For anyone who has had any kind of brush with the Serbian education system or the Serbian Orthodox Church, Hilandar is etched in the memory as the place where the glory of medieval Serbia survived almost intact for more than eight centuries. Hilandar was founded in 1198 by Stefan Nemanja, the first ruler of the Serbian medieval Nemanjic dynasty, and his son, Archbishop Sava, who … Continue reading To the Holy Mountain: A Pilgrimage to Hilandar
From world-class architecture to tasty food and cafés galore, Ljubljana is much more than just a stepping-stone to the country’s famous lakes. Continue reading Ljubljana: More Than Just a Pretty Place
About a decade ago, Yugoslav WWII monuments were almost forgotten at home but started capturing people’s imagination around the world when Jan Kempenaers, a Belgian photographer, created his ‘Spomeniks’ (‘Memorials’) series, which included images of striking monuments at Kosmaj in Serbia, Podgaric in Croatia and Tjentiste in Bosnia and Herzegovina. His eerie photos of oddly-shaped memorials in dramatic settings attracted the attention of design and … Continue reading SpomenikDatabase: How an American Helped Preserve Memories of Yugoslav WWII Memorials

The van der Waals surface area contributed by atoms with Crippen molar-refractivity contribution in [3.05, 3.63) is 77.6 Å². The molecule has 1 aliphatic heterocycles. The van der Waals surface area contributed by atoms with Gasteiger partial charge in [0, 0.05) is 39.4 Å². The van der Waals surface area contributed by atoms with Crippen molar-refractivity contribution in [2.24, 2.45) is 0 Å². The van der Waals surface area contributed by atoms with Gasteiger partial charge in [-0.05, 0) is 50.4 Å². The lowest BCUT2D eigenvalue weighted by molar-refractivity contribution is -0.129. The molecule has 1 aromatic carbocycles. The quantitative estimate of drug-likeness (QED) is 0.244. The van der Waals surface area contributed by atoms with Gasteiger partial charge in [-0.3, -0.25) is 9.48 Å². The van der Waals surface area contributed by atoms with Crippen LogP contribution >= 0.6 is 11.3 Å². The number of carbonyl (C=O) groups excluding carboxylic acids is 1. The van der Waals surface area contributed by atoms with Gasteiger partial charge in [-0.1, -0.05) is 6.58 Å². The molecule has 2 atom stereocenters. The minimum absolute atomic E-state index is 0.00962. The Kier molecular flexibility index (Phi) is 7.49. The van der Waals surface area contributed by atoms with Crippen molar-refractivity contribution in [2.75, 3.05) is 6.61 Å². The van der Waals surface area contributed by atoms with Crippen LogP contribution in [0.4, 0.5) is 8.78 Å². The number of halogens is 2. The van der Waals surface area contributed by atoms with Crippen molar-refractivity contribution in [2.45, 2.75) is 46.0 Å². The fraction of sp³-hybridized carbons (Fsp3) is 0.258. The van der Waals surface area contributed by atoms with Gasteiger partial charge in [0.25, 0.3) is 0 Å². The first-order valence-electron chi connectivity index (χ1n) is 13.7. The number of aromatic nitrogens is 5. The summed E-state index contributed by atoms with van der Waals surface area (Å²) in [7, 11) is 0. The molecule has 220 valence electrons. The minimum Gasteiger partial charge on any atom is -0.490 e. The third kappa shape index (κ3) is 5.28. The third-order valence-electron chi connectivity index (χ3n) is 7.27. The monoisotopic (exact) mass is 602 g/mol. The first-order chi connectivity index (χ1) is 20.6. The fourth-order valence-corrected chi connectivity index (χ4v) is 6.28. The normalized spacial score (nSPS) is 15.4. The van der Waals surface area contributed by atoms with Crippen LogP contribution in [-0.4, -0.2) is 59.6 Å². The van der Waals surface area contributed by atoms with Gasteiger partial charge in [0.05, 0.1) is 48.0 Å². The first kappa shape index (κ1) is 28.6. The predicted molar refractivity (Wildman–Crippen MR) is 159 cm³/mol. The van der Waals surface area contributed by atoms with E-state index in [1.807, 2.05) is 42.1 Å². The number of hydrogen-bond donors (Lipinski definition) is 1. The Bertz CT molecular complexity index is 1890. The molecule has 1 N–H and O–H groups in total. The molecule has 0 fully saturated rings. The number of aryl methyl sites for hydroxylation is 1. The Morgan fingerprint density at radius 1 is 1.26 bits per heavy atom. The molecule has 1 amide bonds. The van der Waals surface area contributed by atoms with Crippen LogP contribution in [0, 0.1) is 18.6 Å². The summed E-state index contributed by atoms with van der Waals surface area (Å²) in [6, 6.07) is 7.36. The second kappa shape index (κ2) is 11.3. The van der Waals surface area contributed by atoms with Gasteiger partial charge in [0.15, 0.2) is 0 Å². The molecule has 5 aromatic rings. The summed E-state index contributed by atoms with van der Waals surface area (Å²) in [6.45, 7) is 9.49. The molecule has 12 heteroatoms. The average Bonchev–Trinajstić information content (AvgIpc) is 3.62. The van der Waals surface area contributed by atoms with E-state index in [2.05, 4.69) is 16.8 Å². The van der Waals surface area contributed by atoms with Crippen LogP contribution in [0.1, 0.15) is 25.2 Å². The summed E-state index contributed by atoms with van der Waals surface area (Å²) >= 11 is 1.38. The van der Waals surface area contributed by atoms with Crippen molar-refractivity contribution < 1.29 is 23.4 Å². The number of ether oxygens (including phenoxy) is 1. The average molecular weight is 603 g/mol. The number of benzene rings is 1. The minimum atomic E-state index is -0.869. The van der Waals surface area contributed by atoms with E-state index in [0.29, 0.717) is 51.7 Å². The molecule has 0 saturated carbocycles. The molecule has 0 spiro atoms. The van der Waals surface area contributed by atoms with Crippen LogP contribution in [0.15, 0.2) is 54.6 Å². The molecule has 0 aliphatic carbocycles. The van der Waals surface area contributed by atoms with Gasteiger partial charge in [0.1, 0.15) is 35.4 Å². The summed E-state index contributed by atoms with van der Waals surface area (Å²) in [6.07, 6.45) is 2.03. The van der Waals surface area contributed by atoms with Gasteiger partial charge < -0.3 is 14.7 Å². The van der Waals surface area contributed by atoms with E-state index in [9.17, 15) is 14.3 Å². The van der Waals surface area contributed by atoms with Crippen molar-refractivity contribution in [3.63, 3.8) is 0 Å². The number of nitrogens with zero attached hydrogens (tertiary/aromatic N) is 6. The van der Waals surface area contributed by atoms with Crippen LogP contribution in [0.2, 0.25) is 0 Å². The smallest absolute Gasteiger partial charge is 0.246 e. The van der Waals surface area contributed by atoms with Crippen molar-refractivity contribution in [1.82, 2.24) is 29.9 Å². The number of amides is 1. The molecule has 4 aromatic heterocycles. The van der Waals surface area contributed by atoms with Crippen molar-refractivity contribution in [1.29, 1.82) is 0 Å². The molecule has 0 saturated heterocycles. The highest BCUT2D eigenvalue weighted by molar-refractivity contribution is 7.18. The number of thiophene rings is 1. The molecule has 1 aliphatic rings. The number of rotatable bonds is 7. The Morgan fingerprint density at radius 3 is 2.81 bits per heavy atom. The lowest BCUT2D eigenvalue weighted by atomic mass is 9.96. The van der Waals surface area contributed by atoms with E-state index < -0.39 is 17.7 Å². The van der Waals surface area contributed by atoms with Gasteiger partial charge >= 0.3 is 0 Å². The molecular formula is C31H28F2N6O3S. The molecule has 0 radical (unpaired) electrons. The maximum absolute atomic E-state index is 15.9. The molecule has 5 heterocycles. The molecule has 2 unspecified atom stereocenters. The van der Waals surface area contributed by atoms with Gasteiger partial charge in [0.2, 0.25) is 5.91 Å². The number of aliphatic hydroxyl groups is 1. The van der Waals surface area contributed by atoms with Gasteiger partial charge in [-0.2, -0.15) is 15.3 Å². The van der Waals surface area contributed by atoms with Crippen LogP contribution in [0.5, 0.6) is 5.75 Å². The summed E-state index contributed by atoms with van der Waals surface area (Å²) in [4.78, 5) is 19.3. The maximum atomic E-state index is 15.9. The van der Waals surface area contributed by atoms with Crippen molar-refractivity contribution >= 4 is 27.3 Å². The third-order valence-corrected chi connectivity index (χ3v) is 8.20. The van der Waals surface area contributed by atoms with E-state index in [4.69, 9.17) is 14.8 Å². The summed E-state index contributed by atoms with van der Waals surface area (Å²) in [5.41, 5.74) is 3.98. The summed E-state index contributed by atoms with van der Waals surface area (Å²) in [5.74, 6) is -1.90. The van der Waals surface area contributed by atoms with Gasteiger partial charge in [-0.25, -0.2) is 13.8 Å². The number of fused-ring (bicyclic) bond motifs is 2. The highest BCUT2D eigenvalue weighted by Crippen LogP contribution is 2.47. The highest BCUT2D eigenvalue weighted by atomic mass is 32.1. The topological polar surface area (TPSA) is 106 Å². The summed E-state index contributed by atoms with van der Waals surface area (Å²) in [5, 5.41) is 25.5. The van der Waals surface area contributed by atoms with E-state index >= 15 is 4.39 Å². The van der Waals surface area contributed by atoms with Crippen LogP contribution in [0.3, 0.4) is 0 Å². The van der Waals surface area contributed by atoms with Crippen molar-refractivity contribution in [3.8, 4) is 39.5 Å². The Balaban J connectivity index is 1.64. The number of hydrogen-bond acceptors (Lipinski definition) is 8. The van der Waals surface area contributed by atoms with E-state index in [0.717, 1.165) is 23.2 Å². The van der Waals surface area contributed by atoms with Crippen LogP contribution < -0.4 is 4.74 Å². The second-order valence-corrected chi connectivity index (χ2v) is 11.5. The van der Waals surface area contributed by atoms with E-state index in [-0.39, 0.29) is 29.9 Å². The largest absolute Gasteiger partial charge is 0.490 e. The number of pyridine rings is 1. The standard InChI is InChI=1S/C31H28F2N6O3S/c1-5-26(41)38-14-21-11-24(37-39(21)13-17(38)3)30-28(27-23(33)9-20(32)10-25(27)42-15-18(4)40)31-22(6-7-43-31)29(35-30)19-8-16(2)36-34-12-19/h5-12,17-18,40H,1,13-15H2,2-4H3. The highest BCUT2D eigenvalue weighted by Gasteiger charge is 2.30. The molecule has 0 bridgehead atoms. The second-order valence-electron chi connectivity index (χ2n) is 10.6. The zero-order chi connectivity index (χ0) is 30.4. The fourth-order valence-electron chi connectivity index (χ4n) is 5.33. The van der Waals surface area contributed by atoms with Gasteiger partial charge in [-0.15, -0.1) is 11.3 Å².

Belgraders are often restless to escape the congested streets of the capital. Thankfully, they need not go far: there are plenty of hidden gems within reach to sate your wanderlust if strapped for time or money to venture further. Grocka’s Archeological Treasures A 40-minute drive east from central Belgrade, spread over hills above the Danube, Grocka has been a popular place for Belgraders to … Continue reading Best Three Places to Visit If You Are Planning a Staycation in Belgrade
Step into Tito’s luxury train, straight out of Wes Anderson’s wet dream Continue reading Hidden Belgrade (33): Inside ‘Plavi Voz’ – design lover’s dream train
On this rainy day, I had the privilege of being allowed to see a preview of the National Museum’s new permanent display. As the old one was removed 15 years ago, the Museum for me is a vague memory, conspicuous by its absence. It was a place where I can’t take my visiting friends, it contained artworks that I, alas, cannot see, and was proof … Continue reading National Museum of Serbia, preview
Donald Niebyl founded and manages Spomenik Database, a website dedicated to monumental Yugoslav WWII memorials. Donald not only travelled up and down former Yugoslavia visiting monuments (or ‘spomeniks’ as they are called in local languages), but he also researched and wrote detailed history of many of them, soon to be published as a book – ‘Spomenik Monument Database’ (pre-order on Amazon). Notes Spomenik database on … Continue reading Pokretači #31 Donald Niebyl – Spomenik Database / Illinois, USA